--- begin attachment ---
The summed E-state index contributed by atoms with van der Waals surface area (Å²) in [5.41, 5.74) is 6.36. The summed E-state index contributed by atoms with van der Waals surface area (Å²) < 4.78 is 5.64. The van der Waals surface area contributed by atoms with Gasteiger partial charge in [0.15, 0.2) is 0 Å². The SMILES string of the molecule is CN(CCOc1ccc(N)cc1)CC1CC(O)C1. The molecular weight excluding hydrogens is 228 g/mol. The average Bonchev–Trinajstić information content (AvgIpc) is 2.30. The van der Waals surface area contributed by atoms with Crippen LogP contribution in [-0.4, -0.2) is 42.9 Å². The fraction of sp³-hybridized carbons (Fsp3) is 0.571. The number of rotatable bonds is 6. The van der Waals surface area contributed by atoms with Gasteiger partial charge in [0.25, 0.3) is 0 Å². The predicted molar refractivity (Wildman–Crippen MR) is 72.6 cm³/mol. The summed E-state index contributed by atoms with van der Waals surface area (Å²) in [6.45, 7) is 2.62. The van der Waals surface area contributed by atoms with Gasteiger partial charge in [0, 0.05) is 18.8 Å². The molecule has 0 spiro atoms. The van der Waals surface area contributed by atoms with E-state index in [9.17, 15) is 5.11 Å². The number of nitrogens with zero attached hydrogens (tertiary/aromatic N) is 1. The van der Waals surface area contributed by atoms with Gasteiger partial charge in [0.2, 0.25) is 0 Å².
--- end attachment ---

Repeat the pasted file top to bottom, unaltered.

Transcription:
The summed E-state index contributed by atoms with van der Waals surface area (Å²) in [5.41, 5.74) is 6.36. The summed E-state index contributed by atoms with van der Waals surface area (Å²) < 4.78 is 5.64. The van der Waals surface area contributed by atoms with Gasteiger partial charge in [0.15, 0.2) is 0 Å². The SMILES string of the molecule is CN(CCOc1ccc(N)cc1)CC1CC(O)C1. The molecular weight excluding hydrogens is 228 g/mol. The average Bonchev–Trinajstić information content (AvgIpc) is 2.30. The van der Waals surface area contributed by atoms with Crippen LogP contribution in [-0.4, -0.2) is 42.9 Å². The fraction of sp³-hybridized carbons (Fsp3) is 0.571. The number of rotatable bonds is 6. The van der Waals surface area contributed by atoms with Gasteiger partial charge in [0.25, 0.3) is 0 Å². The predicted molar refractivity (Wildman–Crippen MR) is 72.6 cm³/mol. The summed E-state index contributed by atoms with van der Waals surface area (Å²) in [6.45, 7) is 2.62. The van der Waals surface area contributed by atoms with Gasteiger partial charge in [0, 0.05) is 18.8 Å². The molecule has 0 spiro atoms. The van der Waals surface area contributed by atoms with E-state index in [9.17, 15) is 5.11 Å². The number of nitrogens with zero attached hydrogens (tertiary/aromatic N) is 1. The van der Waals surface area contributed by atoms with Gasteiger partial charge in [0.2, 0.25) is 0 Å².